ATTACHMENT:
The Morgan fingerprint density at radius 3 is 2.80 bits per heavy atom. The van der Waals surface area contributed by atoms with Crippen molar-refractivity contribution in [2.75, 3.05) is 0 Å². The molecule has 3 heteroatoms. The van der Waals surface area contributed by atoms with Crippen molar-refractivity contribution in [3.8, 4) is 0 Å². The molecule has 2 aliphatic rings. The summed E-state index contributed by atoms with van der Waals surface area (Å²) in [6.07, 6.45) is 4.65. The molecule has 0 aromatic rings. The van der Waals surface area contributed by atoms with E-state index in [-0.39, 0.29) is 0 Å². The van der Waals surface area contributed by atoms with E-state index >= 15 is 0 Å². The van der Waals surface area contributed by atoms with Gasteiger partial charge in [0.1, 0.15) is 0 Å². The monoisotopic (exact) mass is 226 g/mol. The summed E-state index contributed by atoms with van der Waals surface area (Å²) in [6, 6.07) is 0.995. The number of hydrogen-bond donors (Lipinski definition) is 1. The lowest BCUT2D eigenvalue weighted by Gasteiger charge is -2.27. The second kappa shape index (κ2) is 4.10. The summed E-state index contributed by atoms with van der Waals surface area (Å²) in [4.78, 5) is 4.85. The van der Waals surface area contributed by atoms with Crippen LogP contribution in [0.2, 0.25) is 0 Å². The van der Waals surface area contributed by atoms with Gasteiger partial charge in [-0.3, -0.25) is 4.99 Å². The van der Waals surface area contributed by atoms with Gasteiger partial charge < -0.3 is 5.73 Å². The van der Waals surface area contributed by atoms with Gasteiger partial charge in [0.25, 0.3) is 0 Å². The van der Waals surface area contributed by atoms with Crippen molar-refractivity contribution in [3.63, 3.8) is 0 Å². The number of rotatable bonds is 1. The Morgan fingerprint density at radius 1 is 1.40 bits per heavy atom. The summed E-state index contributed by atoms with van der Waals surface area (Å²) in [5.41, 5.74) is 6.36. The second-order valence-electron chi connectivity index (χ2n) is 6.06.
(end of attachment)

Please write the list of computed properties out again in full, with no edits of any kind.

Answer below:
The Morgan fingerprint density at radius 3 is 2.80 bits per heavy atom. The van der Waals surface area contributed by atoms with Crippen molar-refractivity contribution in [2.75, 3.05) is 0 Å². The molecule has 3 heteroatoms. The van der Waals surface area contributed by atoms with Crippen molar-refractivity contribution in [3.8, 4) is 0 Å². The molecule has 2 aliphatic rings. The summed E-state index contributed by atoms with van der Waals surface area (Å²) in [6.07, 6.45) is 4.65. The molecule has 0 aromatic rings. The van der Waals surface area contributed by atoms with E-state index in [-0.39, 0.29) is 0 Å². The van der Waals surface area contributed by atoms with E-state index >= 15 is 0 Å². The van der Waals surface area contributed by atoms with Gasteiger partial charge in [0.1, 0.15) is 0 Å². The monoisotopic (exact) mass is 226 g/mol. The summed E-state index contributed by atoms with van der Waals surface area (Å²) in [6, 6.07) is 0.995. The number of hydrogen-bond donors (Lipinski definition) is 1. The lowest BCUT2D eigenvalue weighted by Gasteiger charge is -2.27. The second kappa shape index (κ2) is 4.10. The summed E-state index contributed by atoms with van der Waals surface area (Å²) in [4.78, 5) is 4.85. The van der Waals surface area contributed by atoms with Crippen LogP contribution in [0.2, 0.25) is 0 Å². The van der Waals surface area contributed by atoms with Gasteiger partial charge in [-0.3, -0.25) is 4.99 Å². The van der Waals surface area contributed by atoms with Gasteiger partial charge < -0.3 is 5.73 Å². The van der Waals surface area contributed by atoms with Gasteiger partial charge in [0.25, 0.3) is 0 Å². The van der Waals surface area contributed by atoms with Crippen molar-refractivity contribution in [3.63, 3.8) is 0 Å². The number of rotatable bonds is 1. The Morgan fingerprint density at radius 1 is 1.40 bits per heavy atom. The summed E-state index contributed by atoms with van der Waals surface area (Å²) in [5.41, 5.74) is 6.36. The second-order valence-electron chi connectivity index (χ2n) is 6.06.